6. Do not coddle your dog when he or she acts fearful with words like "It's OK, don't worry" unless you combine it with deep massage. If you coddle her when she is frightened, it can reinforce the fearful behavior.

7. Be a good actor or actress. Keep a happy attitude around your dog and maintain her daily routines. Dogs feed off your energy. If you act stressed, your dog will feel stressed too.

8. Leave the area. If things get really rough, put your dog in the car and go for a ride. I know families who plan a one or two day vacation around July 4th so they are away from fireworks.

9. Try holistic aids. There are holistic options such as Bach Flower remedies, aroma therapy, and even pheromone therapy that can help many dogs. Check out products called DAP and Thunderspray. Lots of internet info.

10. Thundershirts: A Thundershirt is a wrap that comfortably and snugly fits around the dog's body and has been found to work on a high percentage of dogs to help them relax.

11. Dietary and Herbal remedies: I have found products like Nutricalm, Composure and Anxithane effective for some dogs. Always check with your trainer and veterinary healthcare professional.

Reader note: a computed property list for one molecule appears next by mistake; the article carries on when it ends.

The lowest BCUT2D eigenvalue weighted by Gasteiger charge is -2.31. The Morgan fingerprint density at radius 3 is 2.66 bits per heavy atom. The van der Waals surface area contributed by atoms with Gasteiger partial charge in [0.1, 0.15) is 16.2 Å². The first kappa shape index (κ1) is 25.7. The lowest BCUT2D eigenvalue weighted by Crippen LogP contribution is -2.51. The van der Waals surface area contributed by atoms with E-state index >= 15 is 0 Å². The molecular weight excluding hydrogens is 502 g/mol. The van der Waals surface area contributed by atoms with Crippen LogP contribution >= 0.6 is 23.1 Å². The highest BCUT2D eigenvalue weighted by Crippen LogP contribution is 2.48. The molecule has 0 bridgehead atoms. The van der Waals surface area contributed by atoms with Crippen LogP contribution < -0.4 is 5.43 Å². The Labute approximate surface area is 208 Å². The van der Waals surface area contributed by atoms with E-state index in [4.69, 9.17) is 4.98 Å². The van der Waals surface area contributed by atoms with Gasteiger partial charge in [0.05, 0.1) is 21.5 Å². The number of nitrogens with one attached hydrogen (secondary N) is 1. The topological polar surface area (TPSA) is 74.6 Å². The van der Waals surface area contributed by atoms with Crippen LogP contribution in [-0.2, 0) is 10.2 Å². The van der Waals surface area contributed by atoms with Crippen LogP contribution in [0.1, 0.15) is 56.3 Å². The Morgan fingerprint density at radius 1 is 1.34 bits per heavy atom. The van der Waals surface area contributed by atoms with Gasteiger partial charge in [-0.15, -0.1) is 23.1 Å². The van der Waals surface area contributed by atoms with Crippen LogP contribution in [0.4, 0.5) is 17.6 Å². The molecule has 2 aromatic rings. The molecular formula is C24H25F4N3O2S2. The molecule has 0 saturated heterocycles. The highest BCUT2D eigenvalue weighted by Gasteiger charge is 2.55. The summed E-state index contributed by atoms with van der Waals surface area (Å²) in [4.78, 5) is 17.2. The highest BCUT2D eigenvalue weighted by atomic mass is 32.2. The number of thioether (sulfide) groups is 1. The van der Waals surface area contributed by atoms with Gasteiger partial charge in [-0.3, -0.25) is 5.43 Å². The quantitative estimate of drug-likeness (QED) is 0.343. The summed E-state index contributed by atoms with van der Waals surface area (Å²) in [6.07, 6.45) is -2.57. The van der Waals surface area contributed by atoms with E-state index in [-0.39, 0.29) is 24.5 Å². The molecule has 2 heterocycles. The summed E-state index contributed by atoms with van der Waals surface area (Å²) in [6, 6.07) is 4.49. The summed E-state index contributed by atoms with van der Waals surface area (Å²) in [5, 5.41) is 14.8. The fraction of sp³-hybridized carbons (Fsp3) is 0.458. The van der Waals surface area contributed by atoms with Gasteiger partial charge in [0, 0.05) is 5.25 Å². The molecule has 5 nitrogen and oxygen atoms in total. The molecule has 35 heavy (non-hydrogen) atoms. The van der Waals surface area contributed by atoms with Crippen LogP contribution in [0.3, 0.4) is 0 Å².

12. Consult with your veterinarian. There are pharmacological aids that can be prescribed to help your dog get through the roughest time where fireworks or storms are of greatest intensity. Check with a vet who is well versed in behavioral modification.

13. Train Your Dog: By teaching your dog to stay relaxed in the midst of intense distractions, you can gradually build up your dog's trust and raise his stress management threshold. Buy masks and practice now, before the goblins appear. Hiring a qualified professional trainer is highly recommended. Part of the training includes two very important tools: Counterconditioning and Systematic Desensitization

Classical conditioning is used to counter the way the dog feels about something he fears by linking the scary thing with highly valued treats. Dogs eventually learn to not react to scary people at the door or the sound of fireworks because he anticipates a treat's on the way.

This is often used together with a process called systematic desensitization, which is used to get him used to scary things in baby steps or small increments until they're no longer a problem. A trainer can demonstrate the step-by-step methods used to do this.

SPECIAL NOTE: Never force your dog. Some people make the situation worse by forcing their dogs to stay in the situation that is causing them grief. No dog should ever be yelled at or swatted with newspapers, let alone a scared, fearful dog. These methods are not only cruel, they do nothing to help your dog learn to relax and will even exacerbate the dog's anxiety.

With kindness, compassion and time, almost all dogs can learn to handle the stressors of Halloween, July 4th and New Year's Eve.